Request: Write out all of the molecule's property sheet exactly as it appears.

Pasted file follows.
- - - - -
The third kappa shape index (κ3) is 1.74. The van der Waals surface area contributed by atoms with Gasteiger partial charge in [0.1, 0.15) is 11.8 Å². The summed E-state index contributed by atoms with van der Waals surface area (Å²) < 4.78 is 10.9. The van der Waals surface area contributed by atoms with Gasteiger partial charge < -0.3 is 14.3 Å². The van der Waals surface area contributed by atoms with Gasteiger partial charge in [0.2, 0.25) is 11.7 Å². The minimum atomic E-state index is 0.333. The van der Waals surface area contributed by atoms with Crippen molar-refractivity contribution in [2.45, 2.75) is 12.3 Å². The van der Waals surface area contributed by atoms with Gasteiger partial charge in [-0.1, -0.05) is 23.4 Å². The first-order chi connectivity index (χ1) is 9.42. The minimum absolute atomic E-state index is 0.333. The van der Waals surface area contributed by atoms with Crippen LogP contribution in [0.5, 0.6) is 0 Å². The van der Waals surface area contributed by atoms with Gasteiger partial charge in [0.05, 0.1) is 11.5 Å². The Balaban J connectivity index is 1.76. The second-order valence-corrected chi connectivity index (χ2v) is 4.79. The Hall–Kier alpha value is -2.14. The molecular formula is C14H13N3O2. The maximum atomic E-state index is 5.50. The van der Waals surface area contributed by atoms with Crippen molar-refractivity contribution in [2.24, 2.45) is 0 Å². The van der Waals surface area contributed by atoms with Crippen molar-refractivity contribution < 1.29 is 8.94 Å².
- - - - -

The third kappa shape index (κ3) is 1.74. The van der Waals surface area contributed by atoms with Gasteiger partial charge in [0.1, 0.15) is 11.8 Å². The summed E-state index contributed by atoms with van der Waals surface area (Å²) < 4.78 is 10.9. The van der Waals surface area contributed by atoms with Gasteiger partial charge < -0.3 is 14.3 Å². The van der Waals surface area contributed by atoms with Gasteiger partial charge in [0.2, 0.25) is 11.7 Å². The minimum atomic E-state index is 0.333. The van der Waals surface area contributed by atoms with Crippen molar-refractivity contribution in [2.45, 2.75) is 12.3 Å². The van der Waals surface area contributed by atoms with Gasteiger partial charge in [-0.1, -0.05) is 23.4 Å². The first-order chi connectivity index (χ1) is 9.42. The minimum absolute atomic E-state index is 0.333. The van der Waals surface area contributed by atoms with Crippen LogP contribution in [0.5, 0.6) is 0 Å². The van der Waals surface area contributed by atoms with Gasteiger partial charge in [0.05, 0.1) is 11.5 Å². The Balaban J connectivity index is 1.76. The second-order valence-corrected chi connectivity index (χ2v) is 4.79. The Hall–Kier alpha value is -2.14. The molecular formula is C14H13N3O2. The maximum atomic E-state index is 5.50. The van der Waals surface area contributed by atoms with Crippen molar-refractivity contribution in [2.24, 2.45) is 0 Å². The van der Waals surface area contributed by atoms with Crippen molar-refractivity contribution < 1.29 is 8.94 Å².